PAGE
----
An extensive pipeline network must be constructed: The CO2 needed to make the methane, which would come from thousands of small biogas plants, must be transported to the methane plants and the methane must then be transported to the gas-fired power plants. ADEME proposes an extensive pipeline network that doesn’t presently exist but which it assumes will exist (donc on présuppose l’existence) by 2050. But France’s transition to 100% renewables would have to begin long before that, so work on the pipeline network would have to start soon. And it would be embarrassing if there wasn’t enough gas to fill it once it was finished.
Incentives to build energy storage capacity must be provided: Anyone who has studied renewable energy knows how important energy storage is, but governments still haven’t caught on. They pay generous subsidies to producers who deliver non-dispatchable renewable energy to the grid whether the grid needs it or not but none worth speaking of to energy storage projects. As a result the storage capacity needed to make the renewable energy dispatchable isn’t getting built, and it won’t get built until governments begin to recognize the need for it and apply appropriate market stimuli. At this time no progress is being made towards building the infrastructure necessary to support large-scale power-to-methane operations.
Clearly the chances that power-to-methane storage can be deployed on the necessary scale within the XX-percent-renewables-by-20YY time frames that many governments have committed themselves to are not good. Power-to-methane is clearly not an option the world can hang its renewable energy future on.
But what about power-to-hydrogen? This is something I haven’t looked into, but CAT doesn’t think it will work:
In principle, hydrogen can be stored and then used directly to produce electricity using gas turbines or fuel cells. However, hydrogen is a very light gas that needs to be highly compressed for storage. It is also quite corrosive and can even corrode metal. It is possible to store relatively large amounts of hydrogen (a few 100GWh) over long periods of time, for example in salt caverns. However, compared to natural gas (primarily methane) hydrogen is difficult to store and transport and there is almost no existing infrastructure suitable for it.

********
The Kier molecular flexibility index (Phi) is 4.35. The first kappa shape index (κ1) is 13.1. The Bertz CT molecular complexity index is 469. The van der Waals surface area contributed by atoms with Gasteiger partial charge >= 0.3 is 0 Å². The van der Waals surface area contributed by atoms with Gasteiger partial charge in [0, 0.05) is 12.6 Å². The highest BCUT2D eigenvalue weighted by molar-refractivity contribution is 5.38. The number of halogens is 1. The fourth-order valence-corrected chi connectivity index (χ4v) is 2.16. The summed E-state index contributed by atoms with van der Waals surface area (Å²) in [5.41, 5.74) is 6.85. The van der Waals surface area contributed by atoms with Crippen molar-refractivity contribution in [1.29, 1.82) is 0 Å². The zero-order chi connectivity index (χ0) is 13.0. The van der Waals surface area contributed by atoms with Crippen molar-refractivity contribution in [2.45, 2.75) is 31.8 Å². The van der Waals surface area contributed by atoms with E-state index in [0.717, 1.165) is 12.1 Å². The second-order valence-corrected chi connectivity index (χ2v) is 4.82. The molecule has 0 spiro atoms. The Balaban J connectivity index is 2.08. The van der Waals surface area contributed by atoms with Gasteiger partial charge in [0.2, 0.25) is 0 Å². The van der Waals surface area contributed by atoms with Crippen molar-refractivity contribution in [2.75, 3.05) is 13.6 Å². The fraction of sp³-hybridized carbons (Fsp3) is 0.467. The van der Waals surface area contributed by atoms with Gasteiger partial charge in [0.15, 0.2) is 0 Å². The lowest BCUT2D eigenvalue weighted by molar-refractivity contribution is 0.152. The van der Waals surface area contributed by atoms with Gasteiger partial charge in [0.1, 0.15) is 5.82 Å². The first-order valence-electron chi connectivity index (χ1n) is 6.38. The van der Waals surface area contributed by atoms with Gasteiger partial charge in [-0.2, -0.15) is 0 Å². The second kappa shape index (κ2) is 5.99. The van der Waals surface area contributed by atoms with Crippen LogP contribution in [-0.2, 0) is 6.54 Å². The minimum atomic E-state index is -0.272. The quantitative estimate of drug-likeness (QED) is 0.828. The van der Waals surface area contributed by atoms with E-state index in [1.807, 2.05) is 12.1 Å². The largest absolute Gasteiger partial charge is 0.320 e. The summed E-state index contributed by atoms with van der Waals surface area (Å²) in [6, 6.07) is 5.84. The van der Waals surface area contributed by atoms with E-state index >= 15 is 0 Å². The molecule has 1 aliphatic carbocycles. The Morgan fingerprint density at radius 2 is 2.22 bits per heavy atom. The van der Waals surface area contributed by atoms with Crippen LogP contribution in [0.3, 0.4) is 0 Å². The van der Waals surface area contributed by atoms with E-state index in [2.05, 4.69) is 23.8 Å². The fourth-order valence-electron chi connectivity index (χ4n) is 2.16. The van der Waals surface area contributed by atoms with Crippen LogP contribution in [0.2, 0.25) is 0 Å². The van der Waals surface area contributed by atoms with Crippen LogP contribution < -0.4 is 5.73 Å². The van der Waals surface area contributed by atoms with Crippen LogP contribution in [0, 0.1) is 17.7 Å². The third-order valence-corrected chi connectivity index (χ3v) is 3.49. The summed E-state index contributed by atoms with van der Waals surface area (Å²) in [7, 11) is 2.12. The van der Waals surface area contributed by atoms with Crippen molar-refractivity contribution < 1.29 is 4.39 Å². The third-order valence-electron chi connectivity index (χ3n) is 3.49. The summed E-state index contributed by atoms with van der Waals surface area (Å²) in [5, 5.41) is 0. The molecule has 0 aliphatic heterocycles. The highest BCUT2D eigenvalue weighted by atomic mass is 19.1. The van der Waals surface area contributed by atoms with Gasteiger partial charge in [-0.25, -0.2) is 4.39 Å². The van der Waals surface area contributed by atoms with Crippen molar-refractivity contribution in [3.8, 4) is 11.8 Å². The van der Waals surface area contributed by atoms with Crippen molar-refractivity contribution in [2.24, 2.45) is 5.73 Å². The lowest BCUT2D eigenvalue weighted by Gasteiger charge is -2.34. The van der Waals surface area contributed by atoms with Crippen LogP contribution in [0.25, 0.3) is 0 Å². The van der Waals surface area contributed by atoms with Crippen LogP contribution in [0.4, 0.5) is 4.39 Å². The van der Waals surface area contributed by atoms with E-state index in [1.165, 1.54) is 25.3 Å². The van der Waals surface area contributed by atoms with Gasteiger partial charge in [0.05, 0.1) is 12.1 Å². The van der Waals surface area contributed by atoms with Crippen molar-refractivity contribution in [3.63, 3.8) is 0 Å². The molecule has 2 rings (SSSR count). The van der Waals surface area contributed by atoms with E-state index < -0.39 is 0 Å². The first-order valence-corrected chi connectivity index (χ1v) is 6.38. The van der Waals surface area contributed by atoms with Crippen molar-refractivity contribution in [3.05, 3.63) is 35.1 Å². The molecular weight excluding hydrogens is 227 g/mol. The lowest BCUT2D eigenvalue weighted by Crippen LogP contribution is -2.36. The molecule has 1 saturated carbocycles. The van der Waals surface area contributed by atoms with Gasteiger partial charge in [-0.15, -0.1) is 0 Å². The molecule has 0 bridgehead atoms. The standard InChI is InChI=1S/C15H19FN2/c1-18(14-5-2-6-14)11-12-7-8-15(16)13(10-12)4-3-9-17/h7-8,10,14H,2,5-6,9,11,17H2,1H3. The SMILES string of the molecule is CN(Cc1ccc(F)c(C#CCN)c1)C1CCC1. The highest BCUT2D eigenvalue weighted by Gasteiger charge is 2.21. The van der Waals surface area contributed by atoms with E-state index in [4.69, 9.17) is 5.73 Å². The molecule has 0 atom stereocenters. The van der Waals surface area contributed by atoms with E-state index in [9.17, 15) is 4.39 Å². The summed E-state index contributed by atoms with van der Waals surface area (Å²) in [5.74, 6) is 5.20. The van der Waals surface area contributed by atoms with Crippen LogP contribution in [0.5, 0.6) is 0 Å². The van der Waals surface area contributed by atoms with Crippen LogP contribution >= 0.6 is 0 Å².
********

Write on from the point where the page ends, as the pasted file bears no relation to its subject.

And ADEME doesn’t mention it at all.
So if power-to-methane isn’t feasible, what’s left? We are back to the only approach that can be guaranteed to work – keeping enough conventional backup generation to fill demand when the wind doesn’t blow and the sun doesn’t shine. With this approach the lights stay on even at high levels of renewables penetration, but the system would be highly inefficient and probably ruinously expensive.
ADDENDUM: Estimation of storage requirements for the ADEME 100% Renewables by 2050 Scenario:
2050 hourly generation was estimated by factoring actual 2014 hourly generation from the Paul-Frederik Bach data base to match ADEME’s generation mix (63% wind, 17% solar PV, 13% hydro, 7% thermal – assumed to be biomass operating as baseload and delivering a constant 7GW). Factors used were wind = 16, solar = 15, hydro = 0.81.
2050 hourly demand was estimated by factoring actual 2014 demand by 0.86 to match ADEME’s assumed 14% demand decrease.
The Gridwatch data for France between November 2014 and the present were used to approximate average hourly hydro generation in 2050 (the Bach data base gives no data for hydro).
2050 generation by source obtained by factoring 2014 generation is shown in Figure A1:
Figure A1: Hourly generation by source for ADEME 2050 100% renewables scenario
Figure A2 sums generation from all four sources and superimposes it on 2050 demand.
Figure A2: Total generation versus demand, ADEME 2050 100% renewables scenario
Figure A3 plots generation surpluses and deficits relative to demand:
Figure A3: Generation surpluses & deficits, ADEME 2050 100% renewables scenario
And Figure A4 shows net storage requirements through the year, estimated by accumulating the surpluses and deficits shown in Figure A3. An 80% overall efficiency is assumed, with 10% of the energy lost during the storage cycle and 10% lost during the release cycle.
Figure A4: Storage requirements, ADEME 2050 100% renewables scenario
Figure A4 shows that 17TWh of storage will be needed if the renewables mix is to fill demand at all times during 2050, but this is still only just enough to keep the lights on in December. 20TWh of storage would probably be safer.